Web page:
The Hanseatic League was a commercial and defensive confederation of merchant guilds and their market towns (like Lübeck, Rostock and Wismar). It dominated Baltic maritime trade (c. 1400-1800) along the coast of Northern Europe. It stretched from the Baltic to the North Sea and inland during the Late Middle Ages and early modern period.

Population and Economy

Around 1350 Germany and almost the whole of Europe were ravaged by the Black Death. Jews were persecuted on religious and economic grounds; many fled to Poland. The Black Death is estimated to have killed 30–60 percent of Europe's population in the 14th century. After the plague and other disasters of the 14th century, the early-modern European society gradually came into being as a result of economic, religious, and political changes. A money economy arose which provoked social discontent among knights and peasants. Gradually, a proto-capitalistic system evolved out of feudalism. The Fugger family gained prominence through commercial and financial activities and became financiers to both ecclesiastical and secular rulers. The knightly classes found their monopoly on arms and military skill undermined by the introduction of mercenary armies and foot soldiers. Predatory activity by "robber knights" became common.

During his reign from 1493 to 1519, Maximilian I tried to reform the Empire. An Imperial supreme court was established, imperial taxes were levied, and the power of the Imperial Diet was increased. The reforms, however, were frustrated by the continued territorial fragmentation of the Empire.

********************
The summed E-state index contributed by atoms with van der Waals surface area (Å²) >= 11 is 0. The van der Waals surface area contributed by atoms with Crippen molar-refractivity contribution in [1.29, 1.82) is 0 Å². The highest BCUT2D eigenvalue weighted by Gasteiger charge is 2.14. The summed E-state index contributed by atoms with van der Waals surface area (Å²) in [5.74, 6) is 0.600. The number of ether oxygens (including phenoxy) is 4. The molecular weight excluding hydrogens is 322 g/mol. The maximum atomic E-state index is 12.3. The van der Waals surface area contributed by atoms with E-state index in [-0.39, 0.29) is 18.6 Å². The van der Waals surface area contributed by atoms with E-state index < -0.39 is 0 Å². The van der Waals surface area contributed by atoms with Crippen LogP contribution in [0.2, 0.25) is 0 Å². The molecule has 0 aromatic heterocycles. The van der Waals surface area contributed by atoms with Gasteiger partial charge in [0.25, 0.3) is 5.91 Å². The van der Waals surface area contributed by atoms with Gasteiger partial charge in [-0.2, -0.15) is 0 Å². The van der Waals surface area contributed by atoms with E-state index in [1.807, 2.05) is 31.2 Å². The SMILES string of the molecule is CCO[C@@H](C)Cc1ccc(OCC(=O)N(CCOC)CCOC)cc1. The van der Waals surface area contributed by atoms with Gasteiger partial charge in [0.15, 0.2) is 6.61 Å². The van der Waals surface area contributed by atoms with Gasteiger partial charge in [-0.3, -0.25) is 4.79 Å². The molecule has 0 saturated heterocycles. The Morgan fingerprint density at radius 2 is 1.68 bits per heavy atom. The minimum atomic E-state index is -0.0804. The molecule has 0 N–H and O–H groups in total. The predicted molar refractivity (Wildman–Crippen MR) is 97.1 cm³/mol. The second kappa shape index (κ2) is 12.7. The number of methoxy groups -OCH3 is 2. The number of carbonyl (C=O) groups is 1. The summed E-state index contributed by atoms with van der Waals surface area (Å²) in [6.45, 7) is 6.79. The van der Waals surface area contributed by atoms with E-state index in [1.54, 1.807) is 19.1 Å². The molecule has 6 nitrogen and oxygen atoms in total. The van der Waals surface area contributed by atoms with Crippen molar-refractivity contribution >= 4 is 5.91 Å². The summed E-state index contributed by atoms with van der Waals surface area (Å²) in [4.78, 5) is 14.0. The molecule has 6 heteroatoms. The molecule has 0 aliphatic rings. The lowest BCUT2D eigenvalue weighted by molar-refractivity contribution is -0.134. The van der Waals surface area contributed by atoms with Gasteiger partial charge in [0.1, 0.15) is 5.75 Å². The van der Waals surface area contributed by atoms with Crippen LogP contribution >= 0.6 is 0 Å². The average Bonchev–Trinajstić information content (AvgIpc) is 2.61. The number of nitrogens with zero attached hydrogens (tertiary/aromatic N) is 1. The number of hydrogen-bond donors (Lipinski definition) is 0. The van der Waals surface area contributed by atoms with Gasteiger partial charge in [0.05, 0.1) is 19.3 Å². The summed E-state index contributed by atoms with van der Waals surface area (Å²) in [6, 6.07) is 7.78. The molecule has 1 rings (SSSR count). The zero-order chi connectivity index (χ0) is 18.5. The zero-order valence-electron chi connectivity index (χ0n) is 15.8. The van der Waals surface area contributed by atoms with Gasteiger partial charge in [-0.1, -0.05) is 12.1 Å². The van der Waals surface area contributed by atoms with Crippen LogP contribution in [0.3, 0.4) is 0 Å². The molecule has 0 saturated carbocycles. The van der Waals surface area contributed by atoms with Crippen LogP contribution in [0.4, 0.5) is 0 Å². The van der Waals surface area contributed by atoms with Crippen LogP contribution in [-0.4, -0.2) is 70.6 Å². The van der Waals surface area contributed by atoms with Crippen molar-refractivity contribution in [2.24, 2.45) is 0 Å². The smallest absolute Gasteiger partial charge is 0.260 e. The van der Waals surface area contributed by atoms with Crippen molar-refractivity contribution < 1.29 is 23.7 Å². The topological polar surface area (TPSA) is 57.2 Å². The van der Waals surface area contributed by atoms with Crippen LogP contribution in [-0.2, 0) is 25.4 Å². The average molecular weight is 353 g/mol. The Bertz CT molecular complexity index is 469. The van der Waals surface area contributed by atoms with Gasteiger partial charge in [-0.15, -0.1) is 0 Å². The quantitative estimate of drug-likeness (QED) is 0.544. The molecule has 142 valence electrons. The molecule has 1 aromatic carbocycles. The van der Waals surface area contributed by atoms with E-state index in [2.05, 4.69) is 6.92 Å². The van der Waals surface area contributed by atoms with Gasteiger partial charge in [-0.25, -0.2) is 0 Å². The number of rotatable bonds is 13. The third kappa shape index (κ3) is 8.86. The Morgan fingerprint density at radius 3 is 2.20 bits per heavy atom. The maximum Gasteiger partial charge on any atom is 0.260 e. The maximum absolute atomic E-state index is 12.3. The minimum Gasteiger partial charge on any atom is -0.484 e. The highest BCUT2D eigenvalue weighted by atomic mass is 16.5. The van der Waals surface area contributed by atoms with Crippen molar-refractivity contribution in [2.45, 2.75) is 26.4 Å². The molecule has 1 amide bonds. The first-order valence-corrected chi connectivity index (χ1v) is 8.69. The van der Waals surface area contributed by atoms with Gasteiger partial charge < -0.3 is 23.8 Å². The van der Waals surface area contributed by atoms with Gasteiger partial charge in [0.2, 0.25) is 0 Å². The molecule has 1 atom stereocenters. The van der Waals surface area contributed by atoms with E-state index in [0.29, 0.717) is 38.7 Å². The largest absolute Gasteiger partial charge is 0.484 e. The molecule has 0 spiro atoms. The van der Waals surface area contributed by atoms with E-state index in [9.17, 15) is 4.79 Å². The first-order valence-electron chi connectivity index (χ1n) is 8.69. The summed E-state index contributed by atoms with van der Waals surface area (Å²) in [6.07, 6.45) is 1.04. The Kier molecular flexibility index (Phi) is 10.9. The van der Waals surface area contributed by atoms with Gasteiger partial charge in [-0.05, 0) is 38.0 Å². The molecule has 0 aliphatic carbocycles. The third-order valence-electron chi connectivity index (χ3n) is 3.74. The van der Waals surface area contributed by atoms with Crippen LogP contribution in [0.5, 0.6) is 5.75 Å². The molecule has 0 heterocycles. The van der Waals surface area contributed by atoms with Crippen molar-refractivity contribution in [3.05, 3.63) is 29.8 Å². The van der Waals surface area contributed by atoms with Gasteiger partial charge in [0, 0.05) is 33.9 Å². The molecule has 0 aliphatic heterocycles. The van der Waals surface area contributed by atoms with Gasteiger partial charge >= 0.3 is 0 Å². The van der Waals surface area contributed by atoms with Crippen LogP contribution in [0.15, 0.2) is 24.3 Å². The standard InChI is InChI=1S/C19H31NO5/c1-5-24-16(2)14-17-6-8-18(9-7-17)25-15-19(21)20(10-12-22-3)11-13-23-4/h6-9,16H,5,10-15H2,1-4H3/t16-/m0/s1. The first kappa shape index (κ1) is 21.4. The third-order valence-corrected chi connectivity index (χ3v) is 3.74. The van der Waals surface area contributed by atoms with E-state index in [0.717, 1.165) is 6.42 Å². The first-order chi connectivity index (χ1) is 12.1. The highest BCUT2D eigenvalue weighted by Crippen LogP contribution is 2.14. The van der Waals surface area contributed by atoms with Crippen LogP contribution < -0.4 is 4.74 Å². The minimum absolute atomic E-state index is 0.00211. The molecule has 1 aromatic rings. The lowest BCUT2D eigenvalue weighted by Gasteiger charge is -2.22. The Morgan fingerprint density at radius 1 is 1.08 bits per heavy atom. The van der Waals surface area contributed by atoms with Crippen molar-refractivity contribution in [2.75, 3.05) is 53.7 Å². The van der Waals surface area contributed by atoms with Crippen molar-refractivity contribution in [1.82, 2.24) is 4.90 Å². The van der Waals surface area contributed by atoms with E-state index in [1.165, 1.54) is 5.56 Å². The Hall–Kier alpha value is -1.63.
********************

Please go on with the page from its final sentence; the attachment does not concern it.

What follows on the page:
References: Wikipedia, Historyworld.net, Hyperhistory.com

Popular sites founded between 1255 and 1516 in Germany

Gemen Castle

The beautiful water castle of Gemen near Borken was founded probably in the 9th or 10th century. The first document dates from 1274. The current appearance is a result of five essential reconstruction phases. Since 1946, the castle has been used as a youth camp under the guidance of the diocese of Münster.
Founded: 13th century | Location: Borken, Germany

The Church of Our Lady

The Church of Our Lady (Frauenkirche) is undoubtedly the most famous landmark in the city of Munich. Its impressive domed twin towers rising a hundred metres into the sky can be seen from miles around. This triple-naved late-Gothic cathedral in Munich"s old quarter, which houses art treasures spanning five centuries, is the cathedral church of the Archbishop of Munich and Freising. The late-Gothic brick edifice with its ...
Founded: 1468-1488 | Location: Munich, Germany

Linz Castle

Linz Castle is an old customs castle and fortress. It dates back to 1365 and was built by the Archbishop of Cologne, Engelbert von der Mark. After an eventful history, the castle has been under private ownership since 1985. The castle in the heart of the town of Linz on the Rhine is once again a major tourist attraction after undergoing extensive refurbishment. Today visitors will find catering from the Middle Ages in th ...
Founded: 1365 | Location: Linz am Rhein, Germany

Albrecht Dürer's House

Albrecht Dürer's House was the home of German Renaissance artist Albrecht Dürer from 1509 to his death in 1528. The House lies in the extreme north-west of Nuremberg"s Altstadt, near the Kaiserburg section of the Nuremberg Castle and the Tiergärtnertor of Nuremberg"s city walls. The house was built around 1420. It has five stories; the bottom two have sandstone walls, while the upper stories are t ...
Founded: 1420 | Location: Nuremberg, Germany